Self-harm between girls aged 13-16 rose by 68%
According to an article from The Independent, up to 68% of teenagers girls self-harm. A study suggested that Self Harm was 3 times more common among girls than boys and those who did self-harm are at a much greater risk of suicide.
Self-harm can be formed in various ways such as cutting, burning, bruising or overdosing and there are many reasons as to why children and young people hurt themselves. Self Harm can become a compulsion and children and young people begin to have an obsessive with harming themselves. However, Self Harm isn’t usually a suicide attempt, yet it is a way for young people to release their emotions, take control and cope with their situation.
Children and young people self-harm for various reasons and for whatever reason that may be, it should be taken seriously and sensitively. Reasons such as; low self-esteem, sadness, anger or simply a lack of control can all influence a young person wanting to release their pain. Due to these reasons being emotional and psychological, the physical pain of self-harm may be an easier way to deal with what is going on in their lives.
Spotting the signs of self-harm can be difficult, as children and young people will go to great lengths to cover any marks that might look suspicious. Marks and scars can also be covered up as accidents and they may begin lying as to how they received the marks on their body. By spotting the signs as soon as possible, can prevent further harm and can encourage children to get the help they need.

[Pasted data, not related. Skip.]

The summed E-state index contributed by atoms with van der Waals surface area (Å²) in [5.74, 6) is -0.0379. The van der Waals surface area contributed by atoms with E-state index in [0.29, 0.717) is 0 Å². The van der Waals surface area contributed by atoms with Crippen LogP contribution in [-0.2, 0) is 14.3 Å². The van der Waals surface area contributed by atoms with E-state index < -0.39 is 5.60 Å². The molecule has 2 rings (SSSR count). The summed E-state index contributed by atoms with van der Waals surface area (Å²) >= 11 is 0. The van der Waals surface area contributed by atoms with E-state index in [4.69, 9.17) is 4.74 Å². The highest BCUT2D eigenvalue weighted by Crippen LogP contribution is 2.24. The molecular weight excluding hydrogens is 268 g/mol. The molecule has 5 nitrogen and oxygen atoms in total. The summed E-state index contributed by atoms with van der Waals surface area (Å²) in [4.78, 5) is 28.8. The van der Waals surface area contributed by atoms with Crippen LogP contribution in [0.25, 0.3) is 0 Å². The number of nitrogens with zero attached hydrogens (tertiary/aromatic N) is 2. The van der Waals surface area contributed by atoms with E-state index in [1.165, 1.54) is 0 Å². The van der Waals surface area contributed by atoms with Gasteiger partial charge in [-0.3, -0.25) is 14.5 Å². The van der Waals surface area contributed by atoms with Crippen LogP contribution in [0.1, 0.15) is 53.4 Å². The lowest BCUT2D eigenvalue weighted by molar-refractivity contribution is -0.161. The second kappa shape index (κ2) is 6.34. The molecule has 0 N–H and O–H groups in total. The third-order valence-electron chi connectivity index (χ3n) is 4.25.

Physical and Emotional signs of self-harm;
- Cuts, Bruising & Burns.
- Depression & low self-esteem.
- Becoming withdrawn or sudden weight loss or gain.
As explained before, spotting the signs of self-harm can be difficult and even when you do spot the signs, the young person may not admit to what they are doing. It is important to understand what your child might be feeling and going through to determine what is happening. As much as it may have an impact on yourself discovering what is happening, it is vital to offer continual support to the child and put their well-being first. For the child to know you are there for help and support, might give them the motivation to seek help.
Self-harm is often used as a coping mechanism and is a way for a child to take control and release the pain they are feeling. By feeling physical pain, it might eradicate the emotional pain behind it. Although, when a person self-harms, chemicals are released into the brain which then becomes addictive. When self-harming, the young person may feel a sense of relief, however, this relief is short-lived and immediately replaced by guilt, therefore, continuing the self-harming cycle.
Children and young people find the need to self-harm for various reasons and feel that sense of relief when they do so. However, self-harm becomes a compulsion and young people will find it hard to stop and continue to cover their marks and scars. As a parent or carer, if you spot any signs of self-harm, speak to you child sensitively and in an appropriate manner. Create a trusting relationship to ensure the child knows you are there to support and not judge.
Article source: https://www.nspcc.org.uk/preventing-abuse/keeping-children-safe/self-harm/